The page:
Increasing the dive-length of swimmers through personalised targets

Massimo Grassi, Jacqueline Di Giano and Angelica Moè

Department of General Psychology University of Padova, Italy


Grassi, M., Di Giano, J., Moè, A. (2016). Increasing the dive-length of swimmers through personalised targets. International Journal of Sport Psychology, 47(2), 155-164. doi:10.7352/IJSP.2016.47.155


In swimming races, a key component for a good start dive is the dive-length. Swimmers trying to improve dive-length need to make specific reference points in order to evaluate it and to understand where to aim for in order to improve it. Often coaches suggest pointing at available landmarks of the swimming pool such as the backstroke indicator, i.e., five meters from the starting wall. However, this distance is unreachable (i.e., unaffordable) for the majority of swimmers and therefore may frustrate the need of achievement of the swimmer. Here, we hypothesized that a personalised target placed just ahead of the impact point of the swimmer with the water (i.e., a difficult but not impossible target) would be effective in lengthening the dive. Eighteen amateur swimmers performed two pre-training dives. They were divided into three groups and asked to perform ten training dives with either the personalised target, a target appended at the backstroke indicator or no target. The training was followed by one post-training dive performed without the target in order to evaluate any improvements made. Results indicated that the personalisedtarget group had the greatest improvement, proposing a method for improving divelength and stressing the importance of affordances and motivational factors when training swimmers.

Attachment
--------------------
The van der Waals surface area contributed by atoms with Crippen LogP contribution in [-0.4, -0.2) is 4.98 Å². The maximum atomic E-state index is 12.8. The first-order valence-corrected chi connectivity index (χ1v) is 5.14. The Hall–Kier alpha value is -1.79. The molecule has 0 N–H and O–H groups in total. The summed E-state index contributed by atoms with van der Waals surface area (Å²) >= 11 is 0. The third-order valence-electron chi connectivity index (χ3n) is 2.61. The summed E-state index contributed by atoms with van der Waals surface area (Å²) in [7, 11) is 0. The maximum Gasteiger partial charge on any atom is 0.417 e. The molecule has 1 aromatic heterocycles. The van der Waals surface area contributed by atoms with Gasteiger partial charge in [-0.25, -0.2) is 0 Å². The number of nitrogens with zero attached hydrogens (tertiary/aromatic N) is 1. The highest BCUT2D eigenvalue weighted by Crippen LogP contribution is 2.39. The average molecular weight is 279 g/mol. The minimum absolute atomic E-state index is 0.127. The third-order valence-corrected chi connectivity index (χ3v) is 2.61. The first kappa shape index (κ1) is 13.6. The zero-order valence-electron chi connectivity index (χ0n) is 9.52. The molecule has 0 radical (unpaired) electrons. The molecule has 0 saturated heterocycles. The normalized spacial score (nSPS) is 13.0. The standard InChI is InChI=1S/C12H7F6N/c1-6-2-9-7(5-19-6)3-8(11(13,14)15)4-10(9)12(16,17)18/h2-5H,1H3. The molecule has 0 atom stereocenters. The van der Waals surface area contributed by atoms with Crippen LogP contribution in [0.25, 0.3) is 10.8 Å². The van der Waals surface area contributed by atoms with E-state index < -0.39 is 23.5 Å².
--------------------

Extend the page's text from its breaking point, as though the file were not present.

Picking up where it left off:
Keywords: Affordance, Attention, Dive-length, Goal setting, Need of Achievement, Swimming, Training